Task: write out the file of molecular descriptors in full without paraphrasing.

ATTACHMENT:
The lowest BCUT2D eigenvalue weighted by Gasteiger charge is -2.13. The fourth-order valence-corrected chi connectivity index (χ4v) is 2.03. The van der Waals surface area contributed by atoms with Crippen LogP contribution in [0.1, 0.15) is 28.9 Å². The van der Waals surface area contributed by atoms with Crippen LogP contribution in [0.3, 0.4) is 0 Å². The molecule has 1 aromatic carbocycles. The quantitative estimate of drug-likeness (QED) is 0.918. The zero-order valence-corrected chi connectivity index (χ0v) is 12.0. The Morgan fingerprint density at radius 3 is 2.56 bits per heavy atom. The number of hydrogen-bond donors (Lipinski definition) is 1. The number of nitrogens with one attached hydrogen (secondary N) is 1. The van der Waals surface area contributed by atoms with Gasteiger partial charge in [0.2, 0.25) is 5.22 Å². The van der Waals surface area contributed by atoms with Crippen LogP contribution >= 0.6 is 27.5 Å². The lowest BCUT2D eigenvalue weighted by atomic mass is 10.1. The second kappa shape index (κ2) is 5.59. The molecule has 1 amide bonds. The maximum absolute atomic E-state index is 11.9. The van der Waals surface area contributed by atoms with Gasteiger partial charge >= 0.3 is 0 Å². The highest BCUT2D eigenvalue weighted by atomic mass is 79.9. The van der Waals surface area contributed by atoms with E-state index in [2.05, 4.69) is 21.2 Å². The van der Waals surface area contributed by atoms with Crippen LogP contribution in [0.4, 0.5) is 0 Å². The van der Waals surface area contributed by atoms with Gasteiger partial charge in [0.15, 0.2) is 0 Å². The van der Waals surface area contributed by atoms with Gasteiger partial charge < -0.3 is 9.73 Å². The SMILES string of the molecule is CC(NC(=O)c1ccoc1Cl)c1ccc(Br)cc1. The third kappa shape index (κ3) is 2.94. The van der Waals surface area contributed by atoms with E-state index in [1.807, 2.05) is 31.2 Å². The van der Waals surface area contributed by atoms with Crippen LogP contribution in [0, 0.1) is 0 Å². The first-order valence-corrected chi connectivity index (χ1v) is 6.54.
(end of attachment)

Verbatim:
The lowest BCUT2D eigenvalue weighted by Gasteiger charge is -2.13. The fourth-order valence-corrected chi connectivity index (χ4v) is 2.03. The van der Waals surface area contributed by atoms with Crippen LogP contribution in [0.1, 0.15) is 28.9 Å². The van der Waals surface area contributed by atoms with Crippen LogP contribution in [0.3, 0.4) is 0 Å². The molecule has 1 aromatic carbocycles. The quantitative estimate of drug-likeness (QED) is 0.918. The zero-order valence-corrected chi connectivity index (χ0v) is 12.0. The Morgan fingerprint density at radius 3 is 2.56 bits per heavy atom. The number of hydrogen-bond donors (Lipinski definition) is 1. The number of nitrogens with one attached hydrogen (secondary N) is 1. The van der Waals surface area contributed by atoms with Gasteiger partial charge in [0.2, 0.25) is 5.22 Å². The van der Waals surface area contributed by atoms with Crippen LogP contribution >= 0.6 is 27.5 Å². The lowest BCUT2D eigenvalue weighted by atomic mass is 10.1. The second kappa shape index (κ2) is 5.59. The molecule has 1 amide bonds. The maximum absolute atomic E-state index is 11.9. The van der Waals surface area contributed by atoms with Gasteiger partial charge >= 0.3 is 0 Å². The highest BCUT2D eigenvalue weighted by atomic mass is 79.9. The van der Waals surface area contributed by atoms with E-state index in [2.05, 4.69) is 21.2 Å². The van der Waals surface area contributed by atoms with Crippen LogP contribution in [0.4, 0.5) is 0 Å². The van der Waals surface area contributed by atoms with Gasteiger partial charge in [0.15, 0.2) is 0 Å². The van der Waals surface area contributed by atoms with Gasteiger partial charge < -0.3 is 9.73 Å². The SMILES string of the molecule is CC(NC(=O)c1ccoc1Cl)c1ccc(Br)cc1. The third kappa shape index (κ3) is 2.94. The van der Waals surface area contributed by atoms with E-state index in [1.807, 2.05) is 31.2 Å². The van der Waals surface area contributed by atoms with Crippen LogP contribution in [0, 0.1) is 0 Å². The first-order valence-corrected chi connectivity index (χ1v) is 6.54.